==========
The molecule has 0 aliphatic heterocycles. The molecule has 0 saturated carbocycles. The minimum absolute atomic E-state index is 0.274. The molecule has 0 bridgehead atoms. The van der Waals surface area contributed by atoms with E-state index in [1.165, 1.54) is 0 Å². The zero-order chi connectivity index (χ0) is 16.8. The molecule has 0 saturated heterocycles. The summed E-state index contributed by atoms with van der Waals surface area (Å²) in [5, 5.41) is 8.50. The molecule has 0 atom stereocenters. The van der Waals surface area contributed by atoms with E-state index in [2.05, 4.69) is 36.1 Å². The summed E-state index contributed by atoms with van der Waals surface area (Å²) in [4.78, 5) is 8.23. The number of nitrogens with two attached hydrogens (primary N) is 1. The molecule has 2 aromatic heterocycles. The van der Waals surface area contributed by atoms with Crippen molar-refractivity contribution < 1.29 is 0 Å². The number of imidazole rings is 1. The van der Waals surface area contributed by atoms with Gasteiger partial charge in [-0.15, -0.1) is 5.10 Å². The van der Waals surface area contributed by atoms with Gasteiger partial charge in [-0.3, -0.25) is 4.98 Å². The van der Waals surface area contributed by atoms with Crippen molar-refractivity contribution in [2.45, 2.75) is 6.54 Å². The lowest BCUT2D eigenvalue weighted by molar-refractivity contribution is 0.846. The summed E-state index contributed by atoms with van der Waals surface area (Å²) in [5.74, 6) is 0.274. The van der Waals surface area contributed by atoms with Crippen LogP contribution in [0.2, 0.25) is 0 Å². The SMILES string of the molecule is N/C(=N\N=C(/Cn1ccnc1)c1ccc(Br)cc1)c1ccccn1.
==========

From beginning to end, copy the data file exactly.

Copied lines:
The molecule has 0 aliphatic heterocycles. The molecule has 0 saturated carbocycles. The minimum absolute atomic E-state index is 0.274. The molecule has 0 bridgehead atoms. The van der Waals surface area contributed by atoms with E-state index in [1.165, 1.54) is 0 Å². The zero-order chi connectivity index (χ0) is 16.8. The molecule has 0 saturated heterocycles. The summed E-state index contributed by atoms with van der Waals surface area (Å²) in [5, 5.41) is 8.50. The molecule has 0 atom stereocenters. The van der Waals surface area contributed by atoms with E-state index in [2.05, 4.69) is 36.1 Å². The summed E-state index contributed by atoms with van der Waals surface area (Å²) in [4.78, 5) is 8.23. The number of nitrogens with two attached hydrogens (primary N) is 1. The molecule has 2 aromatic heterocycles. The van der Waals surface area contributed by atoms with Crippen molar-refractivity contribution < 1.29 is 0 Å². The number of imidazole rings is 1. The van der Waals surface area contributed by atoms with Gasteiger partial charge in [-0.15, -0.1) is 5.10 Å². The van der Waals surface area contributed by atoms with Gasteiger partial charge in [-0.3, -0.25) is 4.98 Å². The van der Waals surface area contributed by atoms with Crippen molar-refractivity contribution in [2.45, 2.75) is 6.54 Å². The lowest BCUT2D eigenvalue weighted by molar-refractivity contribution is 0.846. The summed E-state index contributed by atoms with van der Waals surface area (Å²) in [5.74, 6) is 0.274. The van der Waals surface area contributed by atoms with Crippen LogP contribution in [0.2, 0.25) is 0 Å². The SMILES string of the molecule is N/C(=N\N=C(/Cn1ccnc1)c1ccc(Br)cc1)c1ccccn1.